90 Percent of Coffee Pickers in Colombia are Venezuelan
According to Immigration Colombia, the number of Venezuelans in the country grew by 18.06%, from 1,260,594 to 1,488,373 citizens
Spanish – Nine out of ten coffee pickers in Colombia are Venezuelans, as confirmed by Roberto Velez, Manager of the National Federation of Coffee Growers.
This data shows a friendly face of immigration and simultaneously rejects xenophobic outbreaks due to recent demonstrations in which a minimum percentage of Venezuelan citizens have been involved.
The entry of Venezuelans in coffee harvesting roles is due to the increase in the production and export of the beans. Since the beginning of the phenomenon of Venezuelan migration, one of the opportunities that the labor force has found has been precisely the agricultural sector and particularly the coffee harvest.
According to Immigration Colombia, the number of Venezuelans in the country grew by 18.06%, from 1,260,594 to 1,488,373 citizens.
President Ivan Duque said that the coffee “has been a wall that keeps illegality in check.” The President elucidates that coffee plantations support the substitution of illicit crops and thus sow hope. He also stressed that the best way to build a country is the way coffee growers have done it through dialogue and conversation, not through imposition.
It is important to point out that there is a malaise among coffee growers due to the end of the harvest season since the price of 125 kilos of coffee reached 293 USD (1,015,000 pesos). For now, they are preparing for 2021 and 2022 harvests.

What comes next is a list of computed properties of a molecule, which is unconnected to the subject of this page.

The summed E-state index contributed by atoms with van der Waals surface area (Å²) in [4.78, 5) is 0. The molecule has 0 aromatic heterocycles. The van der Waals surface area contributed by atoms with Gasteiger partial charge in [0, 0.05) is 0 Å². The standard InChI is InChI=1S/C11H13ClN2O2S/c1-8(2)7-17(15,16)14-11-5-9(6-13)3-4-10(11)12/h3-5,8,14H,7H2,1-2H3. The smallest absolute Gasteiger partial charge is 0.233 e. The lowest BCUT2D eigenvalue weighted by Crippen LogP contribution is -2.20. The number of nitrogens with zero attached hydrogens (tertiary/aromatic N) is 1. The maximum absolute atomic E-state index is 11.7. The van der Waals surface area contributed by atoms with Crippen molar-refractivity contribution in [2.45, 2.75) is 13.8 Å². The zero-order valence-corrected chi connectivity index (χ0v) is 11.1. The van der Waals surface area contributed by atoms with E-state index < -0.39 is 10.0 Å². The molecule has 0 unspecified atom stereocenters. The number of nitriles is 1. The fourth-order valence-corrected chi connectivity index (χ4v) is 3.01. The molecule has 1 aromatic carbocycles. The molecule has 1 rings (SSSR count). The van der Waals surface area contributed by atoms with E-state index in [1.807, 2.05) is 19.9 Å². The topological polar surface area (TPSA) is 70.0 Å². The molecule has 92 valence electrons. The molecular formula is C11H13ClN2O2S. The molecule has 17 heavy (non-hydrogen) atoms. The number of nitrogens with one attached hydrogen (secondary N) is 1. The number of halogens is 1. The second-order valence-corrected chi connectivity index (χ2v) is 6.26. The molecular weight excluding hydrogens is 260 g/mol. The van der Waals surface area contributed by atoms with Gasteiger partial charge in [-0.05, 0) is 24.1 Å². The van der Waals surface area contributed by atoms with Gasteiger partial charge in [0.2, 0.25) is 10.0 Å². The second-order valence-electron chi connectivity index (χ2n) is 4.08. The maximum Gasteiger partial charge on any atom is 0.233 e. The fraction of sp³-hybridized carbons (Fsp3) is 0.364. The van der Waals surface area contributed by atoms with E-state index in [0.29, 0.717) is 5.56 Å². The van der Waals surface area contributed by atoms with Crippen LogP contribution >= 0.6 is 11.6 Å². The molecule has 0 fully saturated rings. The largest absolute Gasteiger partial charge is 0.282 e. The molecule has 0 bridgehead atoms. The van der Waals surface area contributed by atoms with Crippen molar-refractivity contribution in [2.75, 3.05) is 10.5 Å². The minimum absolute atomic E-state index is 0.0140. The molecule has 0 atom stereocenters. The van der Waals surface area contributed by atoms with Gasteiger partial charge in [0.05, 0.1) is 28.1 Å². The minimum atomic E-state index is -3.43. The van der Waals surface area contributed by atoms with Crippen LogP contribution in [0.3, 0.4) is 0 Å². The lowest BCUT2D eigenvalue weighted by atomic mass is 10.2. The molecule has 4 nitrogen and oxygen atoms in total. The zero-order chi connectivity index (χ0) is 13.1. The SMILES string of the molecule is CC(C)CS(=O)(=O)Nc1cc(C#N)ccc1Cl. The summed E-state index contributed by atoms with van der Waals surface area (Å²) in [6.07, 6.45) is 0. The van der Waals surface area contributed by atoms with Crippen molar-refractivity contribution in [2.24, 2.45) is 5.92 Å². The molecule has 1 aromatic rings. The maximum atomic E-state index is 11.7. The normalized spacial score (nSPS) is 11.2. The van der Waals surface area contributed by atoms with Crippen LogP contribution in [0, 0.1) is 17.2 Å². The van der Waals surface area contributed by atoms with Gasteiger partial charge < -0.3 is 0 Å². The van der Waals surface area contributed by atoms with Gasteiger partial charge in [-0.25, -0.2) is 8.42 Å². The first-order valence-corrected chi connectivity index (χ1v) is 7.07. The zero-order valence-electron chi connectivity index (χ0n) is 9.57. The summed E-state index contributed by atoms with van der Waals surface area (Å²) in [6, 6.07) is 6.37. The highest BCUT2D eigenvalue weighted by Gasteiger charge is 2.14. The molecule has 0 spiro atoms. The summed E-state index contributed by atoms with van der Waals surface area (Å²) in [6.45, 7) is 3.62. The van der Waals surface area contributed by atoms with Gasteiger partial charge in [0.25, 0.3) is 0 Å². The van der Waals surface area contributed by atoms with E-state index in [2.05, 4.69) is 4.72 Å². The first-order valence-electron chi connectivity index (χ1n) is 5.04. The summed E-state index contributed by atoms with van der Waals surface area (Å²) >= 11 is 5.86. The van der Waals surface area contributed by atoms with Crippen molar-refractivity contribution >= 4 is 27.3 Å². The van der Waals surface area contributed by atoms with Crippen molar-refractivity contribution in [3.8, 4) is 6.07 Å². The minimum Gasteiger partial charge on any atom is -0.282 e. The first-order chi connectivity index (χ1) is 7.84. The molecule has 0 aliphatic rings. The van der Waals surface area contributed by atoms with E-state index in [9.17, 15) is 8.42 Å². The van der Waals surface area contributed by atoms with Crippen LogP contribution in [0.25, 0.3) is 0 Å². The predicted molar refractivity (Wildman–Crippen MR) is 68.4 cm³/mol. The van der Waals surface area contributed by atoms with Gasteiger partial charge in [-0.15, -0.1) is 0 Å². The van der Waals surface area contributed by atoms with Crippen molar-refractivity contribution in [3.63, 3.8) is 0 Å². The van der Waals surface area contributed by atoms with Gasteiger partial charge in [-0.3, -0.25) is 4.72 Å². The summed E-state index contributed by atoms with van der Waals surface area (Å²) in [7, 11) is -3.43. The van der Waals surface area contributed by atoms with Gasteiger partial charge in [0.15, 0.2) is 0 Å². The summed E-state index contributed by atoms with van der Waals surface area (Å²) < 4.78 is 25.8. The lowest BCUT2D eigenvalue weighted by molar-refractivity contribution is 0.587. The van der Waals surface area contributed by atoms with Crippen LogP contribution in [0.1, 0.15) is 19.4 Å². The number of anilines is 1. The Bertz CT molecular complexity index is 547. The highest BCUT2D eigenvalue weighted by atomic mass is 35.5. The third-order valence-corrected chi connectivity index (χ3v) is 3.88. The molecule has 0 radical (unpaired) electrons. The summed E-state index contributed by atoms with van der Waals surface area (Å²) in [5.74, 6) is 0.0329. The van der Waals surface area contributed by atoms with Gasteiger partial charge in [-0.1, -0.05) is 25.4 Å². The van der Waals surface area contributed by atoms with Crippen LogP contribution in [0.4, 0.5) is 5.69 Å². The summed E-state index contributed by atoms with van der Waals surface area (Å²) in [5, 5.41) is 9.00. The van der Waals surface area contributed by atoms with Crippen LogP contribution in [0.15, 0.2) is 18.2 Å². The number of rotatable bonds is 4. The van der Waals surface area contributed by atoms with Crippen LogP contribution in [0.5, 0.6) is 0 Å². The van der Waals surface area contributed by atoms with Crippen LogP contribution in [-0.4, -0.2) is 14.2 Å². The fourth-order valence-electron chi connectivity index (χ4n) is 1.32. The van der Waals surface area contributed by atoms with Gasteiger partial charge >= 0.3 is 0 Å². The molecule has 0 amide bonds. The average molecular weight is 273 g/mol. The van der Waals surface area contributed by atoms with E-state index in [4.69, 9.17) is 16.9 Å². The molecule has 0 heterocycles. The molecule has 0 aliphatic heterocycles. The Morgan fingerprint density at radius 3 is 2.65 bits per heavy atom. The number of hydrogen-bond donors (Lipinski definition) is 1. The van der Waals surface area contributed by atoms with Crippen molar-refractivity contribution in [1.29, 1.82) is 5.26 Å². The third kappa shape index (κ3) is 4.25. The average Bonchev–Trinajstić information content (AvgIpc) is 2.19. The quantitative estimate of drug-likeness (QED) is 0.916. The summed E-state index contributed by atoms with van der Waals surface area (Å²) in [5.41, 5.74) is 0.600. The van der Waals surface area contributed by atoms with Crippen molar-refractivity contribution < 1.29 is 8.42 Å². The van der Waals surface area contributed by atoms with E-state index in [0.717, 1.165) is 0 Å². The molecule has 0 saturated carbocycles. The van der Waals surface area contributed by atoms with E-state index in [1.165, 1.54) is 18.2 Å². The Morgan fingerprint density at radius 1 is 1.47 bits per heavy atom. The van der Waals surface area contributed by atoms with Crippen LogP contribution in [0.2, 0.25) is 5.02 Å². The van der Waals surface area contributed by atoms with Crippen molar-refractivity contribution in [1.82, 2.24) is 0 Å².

“We must understand that this population comes from a humanitarian emergency.”
The PanAm Post spoke to Ronal Rodriguez, a researcher at the Venezuelan Observatory at the University of Rosario, and commented on the implications of these data and the labor impact that displaces Colombian labor in the agricultural trade.
“At this moment, that figure is important; it is a significant figure. It is not that the Colombian labor force is moving. In fact, we are having problems in agricultural sectors, and it is precisely because of the transformation in Colombia towards urban areas due to armed conflict, socioeconomic structures, low level of education.”
The researcher noted that Venezuelans have been filling the vacuum that has been emerging in the agricultural space, but this vacuum is temporary.
“It is likely that when a Venezuelan citizen achieves a level of stabilization, that is when they earn enough income that allows them to go to urban areas and seek employment, the agricultural sector will once again face a deficit in labor supply.”
He added that we need to understand that this population is coming from a humanitarian emergency. As a result, they are willing to work in agriculture that may not pay very high wages.
“These are agricultural jobs characterized by low pay. They are located in complex areas of Colombia’s geography and topography. And in the case of Venezuelan migration, this workforce is used to support the Colombian state in the dynamics of harvesting. However, it must be clear that this is a temporary phenomenon. In other words, Venezuelans are really a population that has urban tendencies; most of this population lived in cities.”
Rodriguez insisted that it is not possible to think that the Venezuelan labor force is going to stay in agricultural jobs. On the contrary, it is understood that it is a population that has an urban character. And although they are currently supporting themselves to obtain resources in the agricultural trades, they do not have this vocation, nor are they going to develop it in these years.
“There will be some people who will eventually become farmers, but it is very difficult for a person who has grown up in an urban environment, who manages his economic and social relations in urban environments to agree to return to the rural space and remain solely engaged in agricultural activities that are physically demanding.
Finally, Rodriguez assured that what Venezuelan migration has been doing is covering part of Colombia’s existing structural deficit.
“How is Colombia going to be structured if it is already an urban country but has part of its economy in agricultural sectors? In particular, coffee is a crop that, due to the nature of the trade, still requires labor to process the beans,” Rodriguez said.